Christine Collins is student at Alliant International University, USA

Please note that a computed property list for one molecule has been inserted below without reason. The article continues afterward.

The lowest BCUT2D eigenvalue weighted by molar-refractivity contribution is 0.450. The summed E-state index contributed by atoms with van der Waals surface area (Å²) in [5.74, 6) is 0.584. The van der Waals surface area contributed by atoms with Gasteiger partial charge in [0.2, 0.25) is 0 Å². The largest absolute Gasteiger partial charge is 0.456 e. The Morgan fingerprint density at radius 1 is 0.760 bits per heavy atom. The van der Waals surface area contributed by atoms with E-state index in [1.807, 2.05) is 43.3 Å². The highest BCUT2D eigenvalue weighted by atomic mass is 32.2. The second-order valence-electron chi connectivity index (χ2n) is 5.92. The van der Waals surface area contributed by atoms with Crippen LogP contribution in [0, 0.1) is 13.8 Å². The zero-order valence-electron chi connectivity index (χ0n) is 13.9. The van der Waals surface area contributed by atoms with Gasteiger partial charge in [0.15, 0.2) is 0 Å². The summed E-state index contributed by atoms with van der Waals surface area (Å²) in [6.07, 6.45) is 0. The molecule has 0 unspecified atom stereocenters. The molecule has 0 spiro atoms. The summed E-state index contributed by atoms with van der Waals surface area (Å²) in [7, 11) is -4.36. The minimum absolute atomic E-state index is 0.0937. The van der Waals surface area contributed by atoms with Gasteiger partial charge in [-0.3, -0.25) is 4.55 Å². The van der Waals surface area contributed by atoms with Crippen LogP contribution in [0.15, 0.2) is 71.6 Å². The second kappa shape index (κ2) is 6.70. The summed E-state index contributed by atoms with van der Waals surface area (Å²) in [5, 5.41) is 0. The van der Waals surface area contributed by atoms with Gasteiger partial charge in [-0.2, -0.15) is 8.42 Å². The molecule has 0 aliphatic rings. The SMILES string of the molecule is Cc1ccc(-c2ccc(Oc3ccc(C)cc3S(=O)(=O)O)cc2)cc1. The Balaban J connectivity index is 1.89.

Juvenile fire setting and bomb making (JFSB) has a significant public safety and fiscal costs associated with it. Juvenile fire setting behavior goes far beyond a simple designation as “curiosity” for the youth involved in these incidents. Instead, the behavior is often a manifestation of more expanded forensically relevant psychological issues (e.g., risk assessment level and motivation). If appropriate inventions are utilized when the behaviors are identified in the early stages, then the juvenile fire setting behavior can be the primary focus of the evidenced based interventions (e.g., FATJAM). Over the past few decades an increasing amount of research has been collected in this area, and it has become apparent that one of the important factors in achieving success for these juveniles is a healthy involvement of a parent or legal guardian. Parental endorsement or denial of the fire setting behavior can impact the progress of a childs towards controlling unwanted JFSB behavior. At the same time, parents/legal guardians provide forensic mental health professionals with important information as to the role fire setting behavior may play in the broader clinical picture of the juvenile. Therefore, while the relationship between the juvenile and the mental health professional remains a priority, working with the parent or guardian is also concomitant intervention variable that must be pursued in an effort to achieve the desired clinical forensic outcomes with JFSBs. This presentation will identify and explore strategies for forensic psychologists may use when working with the parents or guardians of JFSBs. Current research will be examined, while also reviewing and identifying suggestions as to where improvements can be made.

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